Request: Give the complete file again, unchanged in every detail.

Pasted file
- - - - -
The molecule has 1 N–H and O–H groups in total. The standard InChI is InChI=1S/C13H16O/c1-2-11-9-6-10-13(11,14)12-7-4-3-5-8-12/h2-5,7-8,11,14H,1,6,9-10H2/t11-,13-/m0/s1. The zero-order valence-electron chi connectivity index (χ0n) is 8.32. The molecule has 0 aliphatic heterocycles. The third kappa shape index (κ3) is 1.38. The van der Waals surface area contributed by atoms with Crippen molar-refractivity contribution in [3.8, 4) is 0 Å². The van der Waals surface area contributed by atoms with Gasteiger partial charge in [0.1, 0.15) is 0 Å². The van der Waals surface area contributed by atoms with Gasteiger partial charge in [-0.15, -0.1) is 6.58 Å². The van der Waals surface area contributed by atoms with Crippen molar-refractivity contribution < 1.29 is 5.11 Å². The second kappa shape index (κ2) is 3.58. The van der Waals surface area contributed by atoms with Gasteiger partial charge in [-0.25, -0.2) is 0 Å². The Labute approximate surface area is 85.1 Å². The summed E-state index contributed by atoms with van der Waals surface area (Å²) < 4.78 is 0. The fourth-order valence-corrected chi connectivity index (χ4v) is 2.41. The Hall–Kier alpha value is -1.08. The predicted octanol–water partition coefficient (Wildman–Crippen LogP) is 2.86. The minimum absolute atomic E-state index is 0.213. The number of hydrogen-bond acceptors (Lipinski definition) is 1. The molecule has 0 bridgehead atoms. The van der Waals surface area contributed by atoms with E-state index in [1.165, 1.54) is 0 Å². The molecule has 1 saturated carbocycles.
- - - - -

The molecule has 1 N–H and O–H groups in total. The standard InChI is InChI=1S/C13H16O/c1-2-11-9-6-10-13(11,14)12-7-4-3-5-8-12/h2-5,7-8,11,14H,1,6,9-10H2/t11-,13-/m0/s1. The zero-order valence-electron chi connectivity index (χ0n) is 8.32. The molecule has 0 aliphatic heterocycles. The third kappa shape index (κ3) is 1.38. The van der Waals surface area contributed by atoms with Crippen molar-refractivity contribution in [3.8, 4) is 0 Å². The van der Waals surface area contributed by atoms with Gasteiger partial charge in [0.1, 0.15) is 0 Å². The van der Waals surface area contributed by atoms with Gasteiger partial charge in [-0.15, -0.1) is 6.58 Å². The van der Waals surface area contributed by atoms with Crippen molar-refractivity contribution < 1.29 is 5.11 Å². The second kappa shape index (κ2) is 3.58. The van der Waals surface area contributed by atoms with Gasteiger partial charge in [-0.25, -0.2) is 0 Å². The Labute approximate surface area is 85.1 Å². The summed E-state index contributed by atoms with van der Waals surface area (Å²) < 4.78 is 0. The fourth-order valence-corrected chi connectivity index (χ4v) is 2.41. The Hall–Kier alpha value is -1.08. The predicted octanol–water partition coefficient (Wildman–Crippen LogP) is 2.86. The minimum absolute atomic E-state index is 0.213. The number of hydrogen-bond acceptors (Lipinski definition) is 1. The molecule has 0 bridgehead atoms. The van der Waals surface area contributed by atoms with E-state index in [1.165, 1.54) is 0 Å². The molecule has 1 saturated carbocycles.